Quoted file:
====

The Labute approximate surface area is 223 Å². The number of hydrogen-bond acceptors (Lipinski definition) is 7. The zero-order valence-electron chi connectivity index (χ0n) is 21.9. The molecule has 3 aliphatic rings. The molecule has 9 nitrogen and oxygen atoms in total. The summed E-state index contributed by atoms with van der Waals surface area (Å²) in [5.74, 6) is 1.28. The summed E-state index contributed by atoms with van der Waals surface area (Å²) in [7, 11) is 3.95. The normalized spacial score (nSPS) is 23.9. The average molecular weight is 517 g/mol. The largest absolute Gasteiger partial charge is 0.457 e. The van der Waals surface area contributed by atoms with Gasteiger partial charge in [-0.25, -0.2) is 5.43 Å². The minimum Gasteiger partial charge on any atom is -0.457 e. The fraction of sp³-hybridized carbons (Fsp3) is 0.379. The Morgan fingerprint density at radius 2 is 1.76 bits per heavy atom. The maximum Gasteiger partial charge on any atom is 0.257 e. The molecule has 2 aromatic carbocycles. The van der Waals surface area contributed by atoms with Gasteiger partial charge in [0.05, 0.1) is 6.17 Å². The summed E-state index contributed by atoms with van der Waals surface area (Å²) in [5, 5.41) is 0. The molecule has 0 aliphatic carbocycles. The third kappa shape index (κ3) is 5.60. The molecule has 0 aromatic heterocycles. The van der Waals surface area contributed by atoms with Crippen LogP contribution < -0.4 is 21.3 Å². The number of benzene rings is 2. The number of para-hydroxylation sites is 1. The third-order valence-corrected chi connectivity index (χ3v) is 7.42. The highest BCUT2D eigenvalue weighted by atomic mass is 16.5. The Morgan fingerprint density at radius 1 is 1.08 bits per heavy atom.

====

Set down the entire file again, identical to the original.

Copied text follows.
The Labute approximate surface area is 223 Å². The number of hydrogen-bond acceptors (Lipinski definition) is 7. The zero-order valence-electron chi connectivity index (χ0n) is 21.9. The molecule has 3 aliphatic rings. The molecule has 9 nitrogen and oxygen atoms in total. The summed E-state index contributed by atoms with van der Waals surface area (Å²) in [5.74, 6) is 1.28. The summed E-state index contributed by atoms with van der Waals surface area (Å²) in [7, 11) is 3.95. The normalized spacial score (nSPS) is 23.9. The average molecular weight is 517 g/mol. The largest absolute Gasteiger partial charge is 0.457 e. The van der Waals surface area contributed by atoms with Gasteiger partial charge in [-0.25, -0.2) is 5.43 Å². The minimum Gasteiger partial charge on any atom is -0.457 e. The fraction of sp³-hybridized carbons (Fsp3) is 0.379. The Morgan fingerprint density at radius 2 is 1.76 bits per heavy atom. The maximum Gasteiger partial charge on any atom is 0.257 e. The molecule has 2 aromatic carbocycles. The van der Waals surface area contributed by atoms with Gasteiger partial charge in [0.05, 0.1) is 6.17 Å². The summed E-state index contributed by atoms with van der Waals surface area (Å²) in [5, 5.41) is 0. The molecule has 0 aliphatic carbocycles. The third kappa shape index (κ3) is 5.60. The molecule has 0 aromatic heterocycles. The van der Waals surface area contributed by atoms with Crippen LogP contribution < -0.4 is 21.3 Å². The number of benzene rings is 2. The number of para-hydroxylation sites is 1. The third-order valence-corrected chi connectivity index (χ3v) is 7.42. The highest BCUT2D eigenvalue weighted by atomic mass is 16.5. The Morgan fingerprint density at radius 1 is 1.08 bits per heavy atom.